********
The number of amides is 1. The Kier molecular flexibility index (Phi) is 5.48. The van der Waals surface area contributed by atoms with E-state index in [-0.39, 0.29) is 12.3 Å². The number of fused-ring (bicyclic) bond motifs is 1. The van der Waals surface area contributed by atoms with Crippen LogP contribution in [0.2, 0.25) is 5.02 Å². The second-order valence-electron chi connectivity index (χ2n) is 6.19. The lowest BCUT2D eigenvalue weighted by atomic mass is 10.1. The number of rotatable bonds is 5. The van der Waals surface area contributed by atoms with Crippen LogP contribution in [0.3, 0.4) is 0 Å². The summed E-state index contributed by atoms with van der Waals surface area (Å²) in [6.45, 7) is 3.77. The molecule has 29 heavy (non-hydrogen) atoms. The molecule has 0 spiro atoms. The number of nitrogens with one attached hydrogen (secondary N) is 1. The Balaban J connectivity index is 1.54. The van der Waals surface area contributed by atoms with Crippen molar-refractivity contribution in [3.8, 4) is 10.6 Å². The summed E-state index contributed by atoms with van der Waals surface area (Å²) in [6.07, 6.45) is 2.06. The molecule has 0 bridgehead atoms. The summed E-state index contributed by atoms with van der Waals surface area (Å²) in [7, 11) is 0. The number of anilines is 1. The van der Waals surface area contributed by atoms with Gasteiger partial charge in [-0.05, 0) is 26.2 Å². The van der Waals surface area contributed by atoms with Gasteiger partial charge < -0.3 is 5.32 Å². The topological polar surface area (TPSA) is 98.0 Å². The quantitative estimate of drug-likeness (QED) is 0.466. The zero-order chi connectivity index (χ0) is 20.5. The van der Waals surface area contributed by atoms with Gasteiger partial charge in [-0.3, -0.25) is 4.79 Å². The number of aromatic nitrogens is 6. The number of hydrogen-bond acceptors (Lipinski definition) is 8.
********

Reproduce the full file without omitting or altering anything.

The number of amides is 1. The Kier molecular flexibility index (Phi) is 5.48. The van der Waals surface area contributed by atoms with E-state index in [-0.39, 0.29) is 12.3 Å². The number of fused-ring (bicyclic) bond motifs is 1. The van der Waals surface area contributed by atoms with Crippen LogP contribution in [0.2, 0.25) is 5.02 Å². The second-order valence-electron chi connectivity index (χ2n) is 6.19. The lowest BCUT2D eigenvalue weighted by atomic mass is 10.1. The number of rotatable bonds is 5. The van der Waals surface area contributed by atoms with Crippen LogP contribution in [0.3, 0.4) is 0 Å². The summed E-state index contributed by atoms with van der Waals surface area (Å²) in [6.45, 7) is 3.77. The molecule has 29 heavy (non-hydrogen) atoms. The molecule has 0 spiro atoms. The number of nitrogens with one attached hydrogen (secondary N) is 1. The Balaban J connectivity index is 1.54. The van der Waals surface area contributed by atoms with Crippen molar-refractivity contribution in [3.8, 4) is 10.6 Å². The summed E-state index contributed by atoms with van der Waals surface area (Å²) in [6.07, 6.45) is 2.06. The molecule has 0 bridgehead atoms. The summed E-state index contributed by atoms with van der Waals surface area (Å²) in [7, 11) is 0. The number of anilines is 1. The van der Waals surface area contributed by atoms with Gasteiger partial charge in [-0.05, 0) is 26.2 Å². The van der Waals surface area contributed by atoms with Gasteiger partial charge < -0.3 is 5.32 Å². The topological polar surface area (TPSA) is 98.0 Å². The quantitative estimate of drug-likeness (QED) is 0.466. The zero-order chi connectivity index (χ0) is 20.5. The van der Waals surface area contributed by atoms with Gasteiger partial charge in [-0.3, -0.25) is 4.79 Å². The number of aromatic nitrogens is 6. The number of hydrogen-bond acceptors (Lipinski definition) is 8.